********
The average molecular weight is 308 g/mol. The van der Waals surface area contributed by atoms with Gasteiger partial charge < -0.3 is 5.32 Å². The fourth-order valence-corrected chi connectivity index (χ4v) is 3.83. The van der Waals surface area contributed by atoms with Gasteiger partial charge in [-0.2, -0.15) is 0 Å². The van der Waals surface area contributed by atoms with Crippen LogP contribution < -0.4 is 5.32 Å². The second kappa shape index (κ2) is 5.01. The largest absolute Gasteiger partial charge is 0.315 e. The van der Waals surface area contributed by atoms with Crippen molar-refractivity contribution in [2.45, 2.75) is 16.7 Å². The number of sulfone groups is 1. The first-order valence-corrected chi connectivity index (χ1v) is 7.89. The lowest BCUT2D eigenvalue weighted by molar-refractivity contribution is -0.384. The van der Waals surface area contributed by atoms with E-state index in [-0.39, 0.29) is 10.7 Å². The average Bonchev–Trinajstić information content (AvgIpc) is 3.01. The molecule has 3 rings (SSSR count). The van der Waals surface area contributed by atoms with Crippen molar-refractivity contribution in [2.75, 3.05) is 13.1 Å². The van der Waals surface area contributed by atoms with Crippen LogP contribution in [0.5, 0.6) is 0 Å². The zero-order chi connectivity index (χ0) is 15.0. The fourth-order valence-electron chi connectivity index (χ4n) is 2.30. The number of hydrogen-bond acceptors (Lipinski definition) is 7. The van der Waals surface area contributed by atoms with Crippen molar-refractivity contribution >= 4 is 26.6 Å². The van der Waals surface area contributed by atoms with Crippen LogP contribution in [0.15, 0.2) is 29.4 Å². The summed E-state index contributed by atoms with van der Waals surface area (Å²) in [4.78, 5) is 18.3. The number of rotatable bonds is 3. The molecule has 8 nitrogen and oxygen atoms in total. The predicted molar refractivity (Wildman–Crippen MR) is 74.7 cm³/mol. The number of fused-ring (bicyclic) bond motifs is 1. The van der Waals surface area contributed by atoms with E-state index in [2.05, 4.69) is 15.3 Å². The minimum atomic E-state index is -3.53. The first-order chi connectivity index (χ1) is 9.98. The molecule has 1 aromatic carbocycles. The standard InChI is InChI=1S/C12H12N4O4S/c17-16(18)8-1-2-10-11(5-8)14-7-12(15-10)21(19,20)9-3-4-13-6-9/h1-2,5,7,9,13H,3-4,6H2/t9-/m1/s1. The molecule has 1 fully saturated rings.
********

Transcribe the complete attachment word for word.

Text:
The average molecular weight is 308 g/mol. The van der Waals surface area contributed by atoms with Gasteiger partial charge < -0.3 is 5.32 Å². The fourth-order valence-corrected chi connectivity index (χ4v) is 3.83. The van der Waals surface area contributed by atoms with Gasteiger partial charge in [-0.2, -0.15) is 0 Å². The van der Waals surface area contributed by atoms with Crippen LogP contribution < -0.4 is 5.32 Å². The second kappa shape index (κ2) is 5.01. The largest absolute Gasteiger partial charge is 0.315 e. The van der Waals surface area contributed by atoms with Crippen molar-refractivity contribution in [2.45, 2.75) is 16.7 Å². The number of sulfone groups is 1. The first-order valence-corrected chi connectivity index (χ1v) is 7.89. The lowest BCUT2D eigenvalue weighted by molar-refractivity contribution is -0.384. The van der Waals surface area contributed by atoms with E-state index in [-0.39, 0.29) is 10.7 Å². The average Bonchev–Trinajstić information content (AvgIpc) is 3.01. The molecule has 3 rings (SSSR count). The van der Waals surface area contributed by atoms with Crippen molar-refractivity contribution in [2.75, 3.05) is 13.1 Å². The van der Waals surface area contributed by atoms with Crippen LogP contribution in [0.5, 0.6) is 0 Å². The zero-order chi connectivity index (χ0) is 15.0. The fourth-order valence-electron chi connectivity index (χ4n) is 2.30. The number of hydrogen-bond acceptors (Lipinski definition) is 7. The van der Waals surface area contributed by atoms with Crippen molar-refractivity contribution >= 4 is 26.6 Å². The van der Waals surface area contributed by atoms with Crippen LogP contribution in [0.15, 0.2) is 29.4 Å². The summed E-state index contributed by atoms with van der Waals surface area (Å²) in [4.78, 5) is 18.3. The number of rotatable bonds is 3. The molecule has 8 nitrogen and oxygen atoms in total. The predicted molar refractivity (Wildman–Crippen MR) is 74.7 cm³/mol. The number of fused-ring (bicyclic) bond motifs is 1. The van der Waals surface area contributed by atoms with E-state index in [2.05, 4.69) is 15.3 Å². The minimum atomic E-state index is -3.53. The first-order chi connectivity index (χ1) is 9.98. The molecule has 1 aromatic carbocycles. The standard InChI is InChI=1S/C12H12N4O4S/c17-16(18)8-1-2-10-11(5-8)14-7-12(15-10)21(19,20)9-3-4-13-6-9/h1-2,5,7,9,13H,3-4,6H2/t9-/m1/s1. The molecule has 1 fully saturated rings.